Heads up, World Cup teams: The robots are coming

RoboCup tournament begins this week in Pennsylvania
By KATHY MATHESON, Associated Press Published: July 15, 2014
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— When robots first started playing soccer, it was a challenge for them just to see the ball. And to stay upright.

But the machines participating in this month’s international RoboCup tournament are making passes and scoring points. Their ultimate goal? To beat the human World Cup champs within the next 35 years.

“It’s hard to predict what will happen in 2050, but we are on the right path,” said event co-founder Manuela Veloso, a computer science professor at Carnegie Mellon University in Pittsburgh.

A week after the World Cup title game in Rio de Janeiro, teams from 45 countries will face off at RoboCup about 1,200 miles away in the Brazilian coastal town of Joao Pessoa.

The “players,” which range from life-size humanoids to wheeled objects the size of soccer balls, compete in size-based divisions on miniature indoor fields. The tournament runs from July 19-25.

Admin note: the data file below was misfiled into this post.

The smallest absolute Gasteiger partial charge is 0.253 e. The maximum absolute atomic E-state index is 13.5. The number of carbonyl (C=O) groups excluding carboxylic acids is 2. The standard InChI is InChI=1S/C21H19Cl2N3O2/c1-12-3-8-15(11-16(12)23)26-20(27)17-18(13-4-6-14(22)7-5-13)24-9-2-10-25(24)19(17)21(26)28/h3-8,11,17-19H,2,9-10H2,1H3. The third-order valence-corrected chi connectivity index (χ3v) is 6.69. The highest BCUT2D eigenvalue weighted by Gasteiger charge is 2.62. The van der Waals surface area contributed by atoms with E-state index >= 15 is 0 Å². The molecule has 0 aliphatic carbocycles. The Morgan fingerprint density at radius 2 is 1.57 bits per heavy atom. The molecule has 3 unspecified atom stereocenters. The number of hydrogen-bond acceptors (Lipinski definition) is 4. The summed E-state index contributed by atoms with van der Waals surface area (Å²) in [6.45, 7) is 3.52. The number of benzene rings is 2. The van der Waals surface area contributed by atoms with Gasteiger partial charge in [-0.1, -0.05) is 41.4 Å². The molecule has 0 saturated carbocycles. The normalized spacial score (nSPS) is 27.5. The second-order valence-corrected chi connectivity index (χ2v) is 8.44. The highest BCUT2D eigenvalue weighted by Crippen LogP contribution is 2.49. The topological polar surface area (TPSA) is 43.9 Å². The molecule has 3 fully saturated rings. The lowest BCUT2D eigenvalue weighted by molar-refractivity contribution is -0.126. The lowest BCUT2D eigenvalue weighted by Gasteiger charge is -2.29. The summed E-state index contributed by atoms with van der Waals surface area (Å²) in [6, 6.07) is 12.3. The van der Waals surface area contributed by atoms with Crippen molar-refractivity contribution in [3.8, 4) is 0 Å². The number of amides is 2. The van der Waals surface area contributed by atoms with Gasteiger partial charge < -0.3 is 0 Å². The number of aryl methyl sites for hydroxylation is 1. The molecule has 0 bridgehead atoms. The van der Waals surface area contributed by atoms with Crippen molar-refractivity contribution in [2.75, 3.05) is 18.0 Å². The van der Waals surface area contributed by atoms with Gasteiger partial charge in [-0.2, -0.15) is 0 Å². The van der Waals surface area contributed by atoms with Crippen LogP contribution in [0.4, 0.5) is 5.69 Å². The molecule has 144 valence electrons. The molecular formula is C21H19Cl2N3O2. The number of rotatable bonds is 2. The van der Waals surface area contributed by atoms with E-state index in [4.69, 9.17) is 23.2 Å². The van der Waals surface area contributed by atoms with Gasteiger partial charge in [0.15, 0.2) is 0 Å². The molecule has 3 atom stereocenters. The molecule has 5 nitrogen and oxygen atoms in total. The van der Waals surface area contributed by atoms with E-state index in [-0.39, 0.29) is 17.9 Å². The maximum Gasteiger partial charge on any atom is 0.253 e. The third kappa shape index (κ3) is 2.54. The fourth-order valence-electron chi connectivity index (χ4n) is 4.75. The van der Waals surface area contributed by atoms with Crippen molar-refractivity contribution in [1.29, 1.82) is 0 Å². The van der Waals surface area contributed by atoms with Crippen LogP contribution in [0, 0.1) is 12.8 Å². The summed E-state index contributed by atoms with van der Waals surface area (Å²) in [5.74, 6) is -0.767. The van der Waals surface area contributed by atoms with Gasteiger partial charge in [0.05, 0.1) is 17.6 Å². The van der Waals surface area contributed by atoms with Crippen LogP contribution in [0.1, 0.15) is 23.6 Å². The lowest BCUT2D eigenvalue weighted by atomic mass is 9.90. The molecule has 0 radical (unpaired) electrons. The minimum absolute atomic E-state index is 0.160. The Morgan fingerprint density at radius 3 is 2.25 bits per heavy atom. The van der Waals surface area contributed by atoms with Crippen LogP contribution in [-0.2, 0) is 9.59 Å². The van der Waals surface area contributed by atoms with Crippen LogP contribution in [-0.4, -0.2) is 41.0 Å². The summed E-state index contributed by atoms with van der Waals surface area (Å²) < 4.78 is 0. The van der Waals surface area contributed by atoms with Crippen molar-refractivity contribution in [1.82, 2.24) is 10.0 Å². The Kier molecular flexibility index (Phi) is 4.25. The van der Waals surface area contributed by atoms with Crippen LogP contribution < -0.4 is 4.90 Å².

Organizers say the annual competition isn’t just about creating kicking machines. It’s about teaching the fully autonomous robots to make quick decisions in a changing environment.

Those algorithms can translate off the field into technology like self-driving cars or delivery drones, said University of Pennsylvania engineering professor Dan Lee. RoboCup includes separate contests for service robots and search-and-rescue droids.

Lee, who directs Penn’s robotics lab in Philadelphia, has been the head “coach” of the school’s RoboCup soccer teams since 2002. Back then, the games resembled those played by 5-year-old children, Lee said.

“They would all cluster together,” he said of the robots. “Whoever got the ball would have a hard time figuring out which way to kick the ball.”

Now, it’s like watching 10-year-olds execute basic athletic skills and strategies, said Lee. The battery-powered creatures play much shorter matches — about 20 minutes, compared with 90 minutes in the World Cup — but generally follow the same rules. Humans referee the games, entering their calls into a computer that communicates with the robots.

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For more information about the robots, go online to www.robocup2014.org.

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